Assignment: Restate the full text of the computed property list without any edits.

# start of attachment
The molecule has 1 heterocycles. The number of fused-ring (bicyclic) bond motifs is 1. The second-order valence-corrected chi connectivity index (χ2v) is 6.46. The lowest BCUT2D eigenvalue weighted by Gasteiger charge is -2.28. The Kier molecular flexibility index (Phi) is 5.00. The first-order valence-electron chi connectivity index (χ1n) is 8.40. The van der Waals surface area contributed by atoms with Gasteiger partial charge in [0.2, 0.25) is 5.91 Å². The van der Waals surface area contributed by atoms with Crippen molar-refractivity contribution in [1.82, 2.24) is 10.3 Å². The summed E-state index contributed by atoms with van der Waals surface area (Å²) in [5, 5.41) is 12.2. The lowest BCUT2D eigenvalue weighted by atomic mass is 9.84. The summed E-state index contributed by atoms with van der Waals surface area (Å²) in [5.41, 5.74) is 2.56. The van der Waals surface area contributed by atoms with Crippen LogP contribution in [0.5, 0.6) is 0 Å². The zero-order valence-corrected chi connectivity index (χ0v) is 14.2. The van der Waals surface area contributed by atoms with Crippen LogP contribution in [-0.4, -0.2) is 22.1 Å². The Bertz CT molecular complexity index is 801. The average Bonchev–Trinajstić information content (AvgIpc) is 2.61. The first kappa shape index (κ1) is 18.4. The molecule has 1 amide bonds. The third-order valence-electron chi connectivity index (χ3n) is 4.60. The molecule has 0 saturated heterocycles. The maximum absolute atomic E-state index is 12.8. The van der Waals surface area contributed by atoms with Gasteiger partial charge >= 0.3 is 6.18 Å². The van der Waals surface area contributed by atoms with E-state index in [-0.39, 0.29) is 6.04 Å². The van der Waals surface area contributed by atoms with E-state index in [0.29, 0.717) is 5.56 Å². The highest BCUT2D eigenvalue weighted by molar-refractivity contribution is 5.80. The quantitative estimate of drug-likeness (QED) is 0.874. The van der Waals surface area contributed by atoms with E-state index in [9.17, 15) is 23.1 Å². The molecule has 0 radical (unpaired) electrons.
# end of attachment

The molecule has 1 heterocycles. The number of fused-ring (bicyclic) bond motifs is 1. The second-order valence-corrected chi connectivity index (χ2v) is 6.46. The lowest BCUT2D eigenvalue weighted by Gasteiger charge is -2.28. The Kier molecular flexibility index (Phi) is 5.00. The first-order valence-electron chi connectivity index (χ1n) is 8.40. The van der Waals surface area contributed by atoms with Gasteiger partial charge in [0.2, 0.25) is 5.91 Å². The van der Waals surface area contributed by atoms with Crippen molar-refractivity contribution in [1.82, 2.24) is 10.3 Å². The summed E-state index contributed by atoms with van der Waals surface area (Å²) in [5, 5.41) is 12.2. The lowest BCUT2D eigenvalue weighted by atomic mass is 9.84. The summed E-state index contributed by atoms with van der Waals surface area (Å²) in [5.41, 5.74) is 2.56. The van der Waals surface area contributed by atoms with Crippen LogP contribution in [0.5, 0.6) is 0 Å². The zero-order valence-corrected chi connectivity index (χ0v) is 14.2. The van der Waals surface area contributed by atoms with Crippen LogP contribution in [-0.4, -0.2) is 22.1 Å². The Bertz CT molecular complexity index is 801. The average Bonchev–Trinajstić information content (AvgIpc) is 2.61. The first kappa shape index (κ1) is 18.4. The molecule has 1 amide bonds. The third-order valence-electron chi connectivity index (χ3n) is 4.60. The molecule has 0 saturated heterocycles. The maximum absolute atomic E-state index is 12.8. The van der Waals surface area contributed by atoms with Gasteiger partial charge >= 0.3 is 6.18 Å². The van der Waals surface area contributed by atoms with E-state index in [-0.39, 0.29) is 6.04 Å². The van der Waals surface area contributed by atoms with E-state index in [0.29, 0.717) is 5.56 Å². The highest BCUT2D eigenvalue weighted by molar-refractivity contribution is 5.80. The quantitative estimate of drug-likeness (QED) is 0.874. The van der Waals surface area contributed by atoms with E-state index in [9.17, 15) is 23.1 Å². The molecule has 0 radical (unpaired) electrons.